Maximum Area Property of Equilateral Triangles

A particular case of the Isoperimetric Theorem tells us that among all triangles with the same perimeter, the equilateral one has the largest area. A related theorem concerning the triangles inscribed into a given circle is also true:

Among all triangles inscribed in a given circle, the equilateral one has the largest area.

Proof

Among all triangles inscribed in a given circle, the equilateral one has the largest area.

Proof

The proof depends on the following

Lemma

Among all triangles inscribed in a given circle, with a given base, the isosceles one has the largest area.

The assertion of the lemma is quite obvious: Among all inscribed triangles with a given base, the tallest one is isosceles and, therefore, it has the largest area, due to the standard formula A = b×h/2, where A, b, and h are the area, the base and the altitude of a triangle.

The lemma shows that for a triangle that has two unequal sides, there is another triangle (an isosceles one at that) with the same circumcircle but larger area. The only triangle for which no improvement is possible is equilateral.

The lemma also shows that in order to prove the statement we only need to look among isosceles triangles. Consider the diagram below: Let α be the base angle of an isosceles triangle ABC. Then half the apex angle at C equals 90° - α. Let O be the circumcenter of the triangle and D and E the midpoints of sides BC and AB, respectively. Thus, in the diagram, we successively obtain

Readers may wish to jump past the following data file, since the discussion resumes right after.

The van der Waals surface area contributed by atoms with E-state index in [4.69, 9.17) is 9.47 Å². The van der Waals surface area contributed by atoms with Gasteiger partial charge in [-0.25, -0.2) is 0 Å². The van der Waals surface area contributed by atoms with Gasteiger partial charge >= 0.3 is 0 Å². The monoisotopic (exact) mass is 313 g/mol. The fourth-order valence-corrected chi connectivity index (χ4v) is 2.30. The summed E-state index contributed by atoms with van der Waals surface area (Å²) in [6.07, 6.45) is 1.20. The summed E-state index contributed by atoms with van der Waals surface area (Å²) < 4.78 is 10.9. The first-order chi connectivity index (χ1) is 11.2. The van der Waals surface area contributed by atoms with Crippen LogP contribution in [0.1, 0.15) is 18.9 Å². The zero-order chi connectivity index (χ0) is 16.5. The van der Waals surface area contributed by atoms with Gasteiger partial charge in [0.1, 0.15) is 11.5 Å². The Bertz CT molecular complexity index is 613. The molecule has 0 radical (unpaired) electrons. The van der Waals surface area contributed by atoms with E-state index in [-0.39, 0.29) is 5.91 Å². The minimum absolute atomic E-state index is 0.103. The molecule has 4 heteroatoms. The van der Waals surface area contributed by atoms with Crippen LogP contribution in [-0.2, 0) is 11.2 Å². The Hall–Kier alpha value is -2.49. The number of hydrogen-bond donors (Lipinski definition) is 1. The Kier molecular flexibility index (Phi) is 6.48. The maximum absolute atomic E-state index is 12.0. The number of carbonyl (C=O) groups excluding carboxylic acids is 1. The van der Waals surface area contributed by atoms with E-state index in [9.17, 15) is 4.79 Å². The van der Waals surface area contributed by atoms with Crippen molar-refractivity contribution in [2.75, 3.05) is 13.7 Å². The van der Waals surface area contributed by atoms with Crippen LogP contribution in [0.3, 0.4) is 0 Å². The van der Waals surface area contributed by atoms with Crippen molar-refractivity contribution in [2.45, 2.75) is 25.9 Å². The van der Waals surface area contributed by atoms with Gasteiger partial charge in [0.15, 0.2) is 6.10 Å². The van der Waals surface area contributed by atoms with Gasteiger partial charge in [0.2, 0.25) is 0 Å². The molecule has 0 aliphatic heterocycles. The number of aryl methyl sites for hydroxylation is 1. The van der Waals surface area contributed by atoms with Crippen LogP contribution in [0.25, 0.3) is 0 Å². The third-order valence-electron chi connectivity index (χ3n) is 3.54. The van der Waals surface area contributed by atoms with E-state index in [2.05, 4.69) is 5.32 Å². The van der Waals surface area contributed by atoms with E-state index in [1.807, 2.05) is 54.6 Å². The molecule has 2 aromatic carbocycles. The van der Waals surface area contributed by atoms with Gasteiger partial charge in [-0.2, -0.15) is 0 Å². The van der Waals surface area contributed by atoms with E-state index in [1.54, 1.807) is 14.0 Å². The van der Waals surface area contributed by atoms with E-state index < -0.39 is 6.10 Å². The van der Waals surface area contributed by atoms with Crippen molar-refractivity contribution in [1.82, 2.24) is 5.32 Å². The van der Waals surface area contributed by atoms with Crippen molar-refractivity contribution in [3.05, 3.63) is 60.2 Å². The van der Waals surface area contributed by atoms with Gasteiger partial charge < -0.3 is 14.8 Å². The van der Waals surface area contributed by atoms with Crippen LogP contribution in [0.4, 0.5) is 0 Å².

∠ACB = 180° - 2α,
∠BCE = ∠OCD = 90° - α,
OB = OC, BD = CD,
∠OBD = ∠OCD = 90° - α,
∠OBE = α - (90° - α) = 2α - 90°,90° - 2α,2α - 90°,2α
OE = R sin(2α - 90°) = R -cos,sin,-cos,cos,tan(2α),
CE = R(1 - cos(2α)),
AB = 2 EB = 2R cos(2α - 90°) = 2R sin,sin,cos,tan(2α),
Area( ΔABC) = AB×CE / 2 = R² (1 - cos(2α)) sin(2α).

So to maximize the area of triangle ABC we need to find the maximum of function f(β) = sin(β)(1 - cos(β)), where β = 2α. The simplest way to do that is to compute and equate to 0 the derivative:

f'(β) = cos(β)(1 - cos(β)) + sin(β) sin(β) = -cos²(β) + cos(β) + (1 - cos²(β)).

Letting x = cos(β) we are left with solving the quadratic equation f(x) = 2x² - x - 1 = 0. Using the quadratic formula, the equation has two roots: x = -1/2 and x = 1, the latter being a spurious byproduct of the applied technique, i.e., looking for the roots of a derivative. Derivatives vanish at internal extrema and saddle points, whereas, for this problem we are only interested in a maximum. In the range of interest (0 < β < 180°), the equation cos(β) = -1/2 admits only one solution, viz., β = 120°, hence 2α = 120°, and α = 60°, making ΔABC indeed equilateral,scalene,equilateral,right,obtuse.

(The second root x = 1, leads to cos(2α) = 1. Allowing for an expanded angle range that includes 0, α = 0. A triangle with a 0° angle is called degenerate. Its area is 0 and, therefore, it serves an example of an inscribed triangle with the least area.)

It goes without saying (see the discussion of the general Isoperimetric Theorem) that our statement admits an equivalent formulation:

Among all triangles with the given area, the equilateral one has the smallest circumscribed circle.  • Equilateral Triangles on Sides of a Quadrilateral
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• Problem in Equilateral Triangle
• Problem in Equilateral Triangle II
• Sum of Squares in Equilateral Triangle
• Triangle Classification
• Isoperimetric Property of Equilateral Triangles
• Angle Trisectors on Circumcircle
• Equilateral Triangles On Sides of a Parallelogram
• Pompeiu's Theorem
• Circle of Apollonius in Equilateral Triangle
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